eduright Here’s something interesting about the FCC National Broadband Plan, which I’ve mentioned here a couple of times in recent days: it has quite a few provisions that are only orthogonally related to broadband, and a number of them have to do with copyright.

For example, the Plan suggests adoption of a new voluntary permissive copyright license, administered by the government, to permit educational digital use—even including a mock-up of a new copyright symbol to be used with the program (see left).

While a number of educational uses are already permitted under fair use, fair use is a defense rather than an affirmative right which means educators still run the risk of being sued. This new license would work like Creative Commons, in that rights holders would have to choose to use it. (I wonder how many actually would?)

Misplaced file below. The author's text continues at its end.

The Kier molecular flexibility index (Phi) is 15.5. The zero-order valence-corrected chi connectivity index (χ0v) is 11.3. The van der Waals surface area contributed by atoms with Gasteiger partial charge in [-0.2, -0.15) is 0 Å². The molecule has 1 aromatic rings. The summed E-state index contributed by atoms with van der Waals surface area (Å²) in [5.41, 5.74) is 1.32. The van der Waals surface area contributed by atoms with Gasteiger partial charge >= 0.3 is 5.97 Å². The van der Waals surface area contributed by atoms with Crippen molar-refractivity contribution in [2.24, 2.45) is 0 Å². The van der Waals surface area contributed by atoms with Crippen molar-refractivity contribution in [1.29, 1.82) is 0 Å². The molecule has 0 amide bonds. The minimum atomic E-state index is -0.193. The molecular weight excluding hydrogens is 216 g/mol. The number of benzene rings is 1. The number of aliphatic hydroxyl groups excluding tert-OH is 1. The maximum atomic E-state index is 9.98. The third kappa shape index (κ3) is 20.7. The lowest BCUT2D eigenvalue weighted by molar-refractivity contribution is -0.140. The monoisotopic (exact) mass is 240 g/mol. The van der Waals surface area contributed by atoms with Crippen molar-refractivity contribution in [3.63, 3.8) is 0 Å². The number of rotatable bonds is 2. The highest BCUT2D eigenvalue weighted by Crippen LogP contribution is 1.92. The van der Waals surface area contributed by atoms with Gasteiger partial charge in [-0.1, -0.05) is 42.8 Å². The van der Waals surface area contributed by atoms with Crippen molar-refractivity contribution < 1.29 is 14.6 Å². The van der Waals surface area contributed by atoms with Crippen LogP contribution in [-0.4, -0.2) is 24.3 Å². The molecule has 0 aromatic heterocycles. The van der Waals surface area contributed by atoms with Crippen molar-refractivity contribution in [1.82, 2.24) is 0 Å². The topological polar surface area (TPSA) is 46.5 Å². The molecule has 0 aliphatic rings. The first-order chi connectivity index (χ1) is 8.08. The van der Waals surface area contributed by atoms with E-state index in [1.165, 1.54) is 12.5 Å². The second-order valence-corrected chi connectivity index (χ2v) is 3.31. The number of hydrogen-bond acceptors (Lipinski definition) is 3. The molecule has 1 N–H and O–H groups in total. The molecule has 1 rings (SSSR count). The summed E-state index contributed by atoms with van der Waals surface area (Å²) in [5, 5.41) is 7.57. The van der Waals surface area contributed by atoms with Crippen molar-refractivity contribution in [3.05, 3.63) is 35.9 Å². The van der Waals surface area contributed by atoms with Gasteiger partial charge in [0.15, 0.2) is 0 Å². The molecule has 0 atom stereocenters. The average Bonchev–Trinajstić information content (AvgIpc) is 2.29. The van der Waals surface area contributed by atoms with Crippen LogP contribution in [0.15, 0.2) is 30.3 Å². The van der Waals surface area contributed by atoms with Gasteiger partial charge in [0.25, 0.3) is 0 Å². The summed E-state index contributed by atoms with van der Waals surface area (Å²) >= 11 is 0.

There are a number of other copyright-related matters discussed in the National Broadband Plan document as well. For example:

Other copyright suggestions include "a statutory framework to facilitate identification of copyright holders and securing of permissions in an efficient and cost-effective way" so that teachers can, for instance, "use Beatles lyrics to promote literacy, employing music as a cultural bridge" without paying the "$3,000 licensing fee charged by the rights holders."

It suggests amending the Copyright Act to make such uses feasible.

I rather doubt that these proposed copyright reforms will get very far, but it is at least good to see some people are thinking about them.


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